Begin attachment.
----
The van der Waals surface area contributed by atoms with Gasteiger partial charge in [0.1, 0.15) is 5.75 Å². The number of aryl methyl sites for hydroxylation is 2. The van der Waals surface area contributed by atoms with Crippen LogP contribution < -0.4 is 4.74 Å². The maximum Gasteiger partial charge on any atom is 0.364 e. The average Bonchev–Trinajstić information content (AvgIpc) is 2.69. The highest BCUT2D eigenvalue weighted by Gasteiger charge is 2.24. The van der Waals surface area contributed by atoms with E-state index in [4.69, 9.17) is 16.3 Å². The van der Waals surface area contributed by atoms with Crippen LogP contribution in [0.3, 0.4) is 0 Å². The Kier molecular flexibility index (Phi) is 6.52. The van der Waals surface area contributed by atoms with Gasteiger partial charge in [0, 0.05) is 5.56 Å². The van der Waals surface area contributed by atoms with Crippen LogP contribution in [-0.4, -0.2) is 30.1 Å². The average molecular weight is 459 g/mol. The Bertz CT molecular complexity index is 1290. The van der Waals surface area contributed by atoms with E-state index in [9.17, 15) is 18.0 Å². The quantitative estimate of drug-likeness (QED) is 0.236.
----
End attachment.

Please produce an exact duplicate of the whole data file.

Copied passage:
The van der Waals surface area contributed by atoms with Gasteiger partial charge in [0.1, 0.15) is 5.75 Å². The number of aryl methyl sites for hydroxylation is 2. The van der Waals surface area contributed by atoms with Crippen LogP contribution < -0.4 is 4.74 Å². The maximum Gasteiger partial charge on any atom is 0.364 e. The average Bonchev–Trinajstić information content (AvgIpc) is 2.69. The highest BCUT2D eigenvalue weighted by Gasteiger charge is 2.24. The van der Waals surface area contributed by atoms with E-state index in [4.69, 9.17) is 16.3 Å². The van der Waals surface area contributed by atoms with Crippen LogP contribution in [0.3, 0.4) is 0 Å². The Kier molecular flexibility index (Phi) is 6.52. The van der Waals surface area contributed by atoms with Gasteiger partial charge in [0, 0.05) is 5.56 Å². The van der Waals surface area contributed by atoms with Crippen LogP contribution in [-0.4, -0.2) is 30.1 Å². The average molecular weight is 459 g/mol. The Bertz CT molecular complexity index is 1290. The van der Waals surface area contributed by atoms with E-state index in [9.17, 15) is 18.0 Å². The quantitative estimate of drug-likeness (QED) is 0.236.